Tuesday, March 5, 2013

The Rublev Trinity Icon

I'm going to put in a short, good word on behalf of the excellent book by Heiromonk Gabriel Bunge, The Rublev Trinity. In the book, Bunge traces the historical development of the iconographical tradition of Genesis 18, or the Hospitality of Abraham, beginning in the 4th century and culminating in the 14th century with the Russian monk Andrei Rublev's famous icon. Due to the iconoclasm of the 7th and 8th centuries, the extant icons from the first millennium are very limited in number, but they still provide a sense of the various contours of the tradition.

Broadly speaking, the tradition goes from angelological to christological to trinitarian. The visitors are originally portrayed as simply three angels who visit Abraham; as the tradition develops, the central angel begins to be distinguished as a type of Christ; and finally the tradition comes to full fruition by reading the episode as a typographical appearance of the Holy Trinity. 

To refresh your memory, in Genesis 18 Abraham and Sarah are visited by three men, one of whom is called "Lord" by Abraham, and who Abraham and Sarah show hospitality by preparing a meal -- bread and a calf -- for. The Lord goes on to tell Sarah that she will bear a child in her old age, and then reveals to Abraham the coming fate of Sodom of Gomorrah. 

Some of the earliest frescoes show the three visitors as angels and as essentially identical, or as slightly different but not in any manner distinguishing one as more significant than the other two. 



By the 5th century, certain distinctly christological elements begin to arise. A mosaic from San Vitale, Ravenna (pictured above), placed in the sanctuary of the Church, reveals  that the scene is being understood as an Old Testament type of the Eucharist. This is due both to the elements of the icon itself (the calf in the dish, as a type of Christ, the Lamb that was slain "from before the foundation of the world."), as well as its placement within the Church space: in the alter area (where the Holy Gifts are prepared)  and adjacent to depictions of the sacrifices of Abel and Melchisdec. This is significant because, according to the Epistle to the Hebrews, "Christ is both simultaneously the sacrifice and the priest: prefigured in Abel (cf. Heb 12:24), Melchisdec (Heb passim), and Isaac (Heb 11.19)." In this icon, the three angels are portrayed as almost identical to each other, with no real distinguishing features.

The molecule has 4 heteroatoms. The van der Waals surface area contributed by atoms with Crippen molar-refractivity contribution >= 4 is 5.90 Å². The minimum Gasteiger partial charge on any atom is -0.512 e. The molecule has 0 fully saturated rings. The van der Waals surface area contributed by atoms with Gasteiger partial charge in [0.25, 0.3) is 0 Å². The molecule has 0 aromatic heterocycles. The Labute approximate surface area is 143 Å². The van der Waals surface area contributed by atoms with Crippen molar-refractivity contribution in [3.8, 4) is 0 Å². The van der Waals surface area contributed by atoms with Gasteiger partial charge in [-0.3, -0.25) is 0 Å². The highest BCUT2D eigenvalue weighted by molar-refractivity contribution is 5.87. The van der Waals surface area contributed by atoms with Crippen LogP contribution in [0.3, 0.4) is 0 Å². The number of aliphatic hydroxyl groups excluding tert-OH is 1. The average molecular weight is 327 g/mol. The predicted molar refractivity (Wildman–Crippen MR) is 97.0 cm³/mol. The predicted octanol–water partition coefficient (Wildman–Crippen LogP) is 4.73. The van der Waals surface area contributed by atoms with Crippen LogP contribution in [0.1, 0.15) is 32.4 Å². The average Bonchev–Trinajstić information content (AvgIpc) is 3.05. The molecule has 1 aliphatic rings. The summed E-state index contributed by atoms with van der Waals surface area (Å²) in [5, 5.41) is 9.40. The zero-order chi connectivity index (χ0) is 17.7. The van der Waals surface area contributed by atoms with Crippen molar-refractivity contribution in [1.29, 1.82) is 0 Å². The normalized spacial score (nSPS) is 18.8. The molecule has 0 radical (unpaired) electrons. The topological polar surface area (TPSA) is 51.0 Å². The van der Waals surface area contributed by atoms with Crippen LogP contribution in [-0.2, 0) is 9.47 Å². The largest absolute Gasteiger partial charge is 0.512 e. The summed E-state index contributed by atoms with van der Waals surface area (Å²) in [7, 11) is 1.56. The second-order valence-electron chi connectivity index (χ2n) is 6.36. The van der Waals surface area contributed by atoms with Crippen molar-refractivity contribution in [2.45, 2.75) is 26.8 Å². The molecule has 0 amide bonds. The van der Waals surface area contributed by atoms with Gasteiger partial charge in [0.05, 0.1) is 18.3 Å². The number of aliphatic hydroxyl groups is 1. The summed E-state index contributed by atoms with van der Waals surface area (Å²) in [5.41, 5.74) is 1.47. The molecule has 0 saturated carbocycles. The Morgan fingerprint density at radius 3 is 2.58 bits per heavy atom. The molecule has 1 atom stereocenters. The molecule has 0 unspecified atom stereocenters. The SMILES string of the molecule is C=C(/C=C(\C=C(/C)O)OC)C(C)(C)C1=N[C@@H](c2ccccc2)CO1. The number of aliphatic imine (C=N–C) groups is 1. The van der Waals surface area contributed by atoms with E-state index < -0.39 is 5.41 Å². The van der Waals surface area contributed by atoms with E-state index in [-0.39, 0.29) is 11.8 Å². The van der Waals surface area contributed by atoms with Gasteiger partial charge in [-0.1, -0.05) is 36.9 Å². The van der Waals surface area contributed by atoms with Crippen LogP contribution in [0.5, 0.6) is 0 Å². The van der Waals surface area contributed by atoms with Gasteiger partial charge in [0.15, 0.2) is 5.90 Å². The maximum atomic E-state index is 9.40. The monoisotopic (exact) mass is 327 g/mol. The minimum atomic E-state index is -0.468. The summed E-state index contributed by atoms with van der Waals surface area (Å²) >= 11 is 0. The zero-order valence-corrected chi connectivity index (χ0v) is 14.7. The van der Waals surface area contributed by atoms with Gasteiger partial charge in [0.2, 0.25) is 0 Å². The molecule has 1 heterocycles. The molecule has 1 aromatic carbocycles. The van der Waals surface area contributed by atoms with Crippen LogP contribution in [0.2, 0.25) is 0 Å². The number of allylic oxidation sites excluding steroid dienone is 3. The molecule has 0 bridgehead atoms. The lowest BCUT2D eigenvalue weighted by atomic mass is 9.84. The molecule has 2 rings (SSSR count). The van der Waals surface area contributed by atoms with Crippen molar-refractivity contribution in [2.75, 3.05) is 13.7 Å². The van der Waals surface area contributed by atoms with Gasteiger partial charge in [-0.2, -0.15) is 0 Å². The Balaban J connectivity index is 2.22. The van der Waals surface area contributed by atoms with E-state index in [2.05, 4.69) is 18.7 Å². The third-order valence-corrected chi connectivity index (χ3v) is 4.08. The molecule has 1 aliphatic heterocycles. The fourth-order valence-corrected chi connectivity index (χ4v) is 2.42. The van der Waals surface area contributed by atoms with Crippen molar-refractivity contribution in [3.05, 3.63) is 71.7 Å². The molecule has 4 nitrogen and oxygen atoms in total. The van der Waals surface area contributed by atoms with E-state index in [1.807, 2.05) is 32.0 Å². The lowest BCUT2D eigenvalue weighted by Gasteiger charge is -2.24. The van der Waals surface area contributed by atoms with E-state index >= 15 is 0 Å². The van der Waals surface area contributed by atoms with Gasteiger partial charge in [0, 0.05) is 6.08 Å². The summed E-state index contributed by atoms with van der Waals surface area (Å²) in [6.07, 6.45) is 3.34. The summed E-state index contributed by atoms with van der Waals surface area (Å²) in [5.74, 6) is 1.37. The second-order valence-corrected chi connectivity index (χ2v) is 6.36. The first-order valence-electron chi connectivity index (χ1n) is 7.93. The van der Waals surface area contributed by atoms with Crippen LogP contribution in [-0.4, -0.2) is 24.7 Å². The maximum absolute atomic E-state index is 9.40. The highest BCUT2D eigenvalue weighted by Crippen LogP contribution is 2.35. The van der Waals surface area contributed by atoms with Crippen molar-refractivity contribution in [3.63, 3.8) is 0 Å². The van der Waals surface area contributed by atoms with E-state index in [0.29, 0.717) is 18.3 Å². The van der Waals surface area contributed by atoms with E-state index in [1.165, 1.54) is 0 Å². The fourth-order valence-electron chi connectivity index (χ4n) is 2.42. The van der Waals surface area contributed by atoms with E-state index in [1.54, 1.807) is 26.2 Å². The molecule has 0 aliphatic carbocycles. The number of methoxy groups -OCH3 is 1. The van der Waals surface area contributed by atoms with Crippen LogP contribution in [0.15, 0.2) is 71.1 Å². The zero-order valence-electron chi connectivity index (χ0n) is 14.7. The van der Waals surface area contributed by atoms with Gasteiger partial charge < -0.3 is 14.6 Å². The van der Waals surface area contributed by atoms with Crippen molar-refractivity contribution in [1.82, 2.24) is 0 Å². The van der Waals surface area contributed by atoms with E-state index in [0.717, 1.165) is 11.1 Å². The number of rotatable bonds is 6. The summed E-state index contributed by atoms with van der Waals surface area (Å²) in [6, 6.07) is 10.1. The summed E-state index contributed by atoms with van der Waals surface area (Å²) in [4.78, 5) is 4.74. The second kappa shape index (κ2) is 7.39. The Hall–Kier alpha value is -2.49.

As the iconographical tradition develops, it begins to single out one of the angels as distinctly representing Christ, while the other two are reduced to angelic companions. This is done by changing the color of the central angel's nimbus to red, then by including a cross within the nimbus and depicting him as much larger than the other two angels, and later by dressing him the way that Christ is usually depicted as dressing in iconography. 

(Again, I'm outlining the iconographical tradition in extremely broad, inelegant strokes. For the full picture, please read this excellent text.)

A Trinitarian type of depiction begins to take shape long before Andrei Rublev's definitive icon is written, as many icons of the Hospitality of Abraham began to bear the title "The Holy Trinity", along with the depictions themselves becoming more trinitarian. But to save space I want to skip straight to Rublev's icon and discuss it some, with the guidance of Heiromonk Bunge.


During the development of the tradition, Abraham and Sarah were depicted for a long time, but in Rublev's icon they are no longer there. The observer takes their place as he gazes upon a type of the mystery of the Holy Trinity, and is invited to become a partaker in the inter-Trinitarian life that opens up to him by way of the Eucharist. Because the icon is a festal icon for Pentecost, Bunge reads the icon as a pictorial representation of Christ's Farewell Discourse in John 14-20, which "is completely shot through with the mystery, now being revealed, of the Triune God." 

In that discourse, Our Lord begins by telling his disciples that in His "Father's house are many rooms; if it were not so, would I have told you that I go to prepare a place for you?" Note the house in the background of the icon, which aligns with the figure on the left. This is one indication that the figure on the left is to be read as a type of the Father, which becomes more certain the more we contemplate the icon.